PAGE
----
Most of us have seen them - they're called Internet legends. They often warn us via email to look out for contaminated needles hidden in places many of us use everyday, like gas pumps and payphone coin return slots. Angelina County resident, Kathryn Pleasant, believes them. She said the worst thing happened to her while pumping gas.
"When I squeezed the nozzle, it felt like a wasp sting, so I stopped pumping and when I pulled my hand out, there was the tip end of a syringe that they screwed the needle off of and the needle had stuck in my finger," Pleasant said.
Pleasant said she spent about $200 on blood work and doctor's visits. Her lab work came back normal. Gas station employees looked for the needle, but found nothing.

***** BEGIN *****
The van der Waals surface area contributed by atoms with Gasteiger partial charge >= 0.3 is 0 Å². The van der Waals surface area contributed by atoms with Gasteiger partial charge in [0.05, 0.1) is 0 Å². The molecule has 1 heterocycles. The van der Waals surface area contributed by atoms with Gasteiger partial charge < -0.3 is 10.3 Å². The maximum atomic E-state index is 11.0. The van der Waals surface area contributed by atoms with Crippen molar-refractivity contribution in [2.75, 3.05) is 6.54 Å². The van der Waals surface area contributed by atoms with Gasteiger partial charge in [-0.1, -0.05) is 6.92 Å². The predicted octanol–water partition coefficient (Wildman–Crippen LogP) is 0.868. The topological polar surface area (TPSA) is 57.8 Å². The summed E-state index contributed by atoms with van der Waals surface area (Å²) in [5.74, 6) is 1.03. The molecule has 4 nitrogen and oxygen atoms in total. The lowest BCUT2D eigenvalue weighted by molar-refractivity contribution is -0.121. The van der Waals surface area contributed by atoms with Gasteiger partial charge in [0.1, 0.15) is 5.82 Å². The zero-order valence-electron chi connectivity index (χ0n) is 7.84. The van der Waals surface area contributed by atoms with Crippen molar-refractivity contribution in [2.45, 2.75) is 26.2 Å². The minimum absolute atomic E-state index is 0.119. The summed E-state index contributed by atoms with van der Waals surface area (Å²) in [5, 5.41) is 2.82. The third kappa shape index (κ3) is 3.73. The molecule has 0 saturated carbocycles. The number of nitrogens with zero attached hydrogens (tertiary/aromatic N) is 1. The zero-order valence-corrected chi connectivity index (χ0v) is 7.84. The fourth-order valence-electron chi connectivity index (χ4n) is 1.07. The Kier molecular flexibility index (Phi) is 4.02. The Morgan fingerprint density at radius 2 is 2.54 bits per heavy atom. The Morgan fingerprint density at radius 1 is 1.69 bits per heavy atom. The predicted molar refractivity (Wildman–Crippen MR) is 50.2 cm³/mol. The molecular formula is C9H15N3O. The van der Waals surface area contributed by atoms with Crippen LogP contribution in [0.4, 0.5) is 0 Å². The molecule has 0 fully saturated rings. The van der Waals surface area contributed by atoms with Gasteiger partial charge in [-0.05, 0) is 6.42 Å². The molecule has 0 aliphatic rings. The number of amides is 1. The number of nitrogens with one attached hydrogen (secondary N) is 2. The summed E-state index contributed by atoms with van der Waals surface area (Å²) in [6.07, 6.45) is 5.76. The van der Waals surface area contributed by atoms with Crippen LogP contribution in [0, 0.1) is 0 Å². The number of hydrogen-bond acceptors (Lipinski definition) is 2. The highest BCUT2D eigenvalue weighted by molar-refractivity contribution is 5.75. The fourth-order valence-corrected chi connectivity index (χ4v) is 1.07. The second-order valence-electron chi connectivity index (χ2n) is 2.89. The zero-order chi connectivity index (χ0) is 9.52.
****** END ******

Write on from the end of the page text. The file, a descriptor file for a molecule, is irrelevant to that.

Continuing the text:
"I have no reason to lie for it," said Pleasant. "I have been doing business there at that store for over 20 years and everybody knows my face. They know my honesty and I don't feel like I need to explain myself when I'm telling the truth."
But major companies are often the target of false accusations. Back in 2001, an East Texas man was accused of using a syringe to tamper with bread at a Lufkin grocery store. The bread was tested and the case was later dropped because there was not enough evidence against him.
Kim McClung, Brookshire Brothers internal communications director, said, "You can't always control what people will say, but you can control what happens within your company and should an event occur, we will do everything we could to correct that problem and make sure that we prevent it in the future."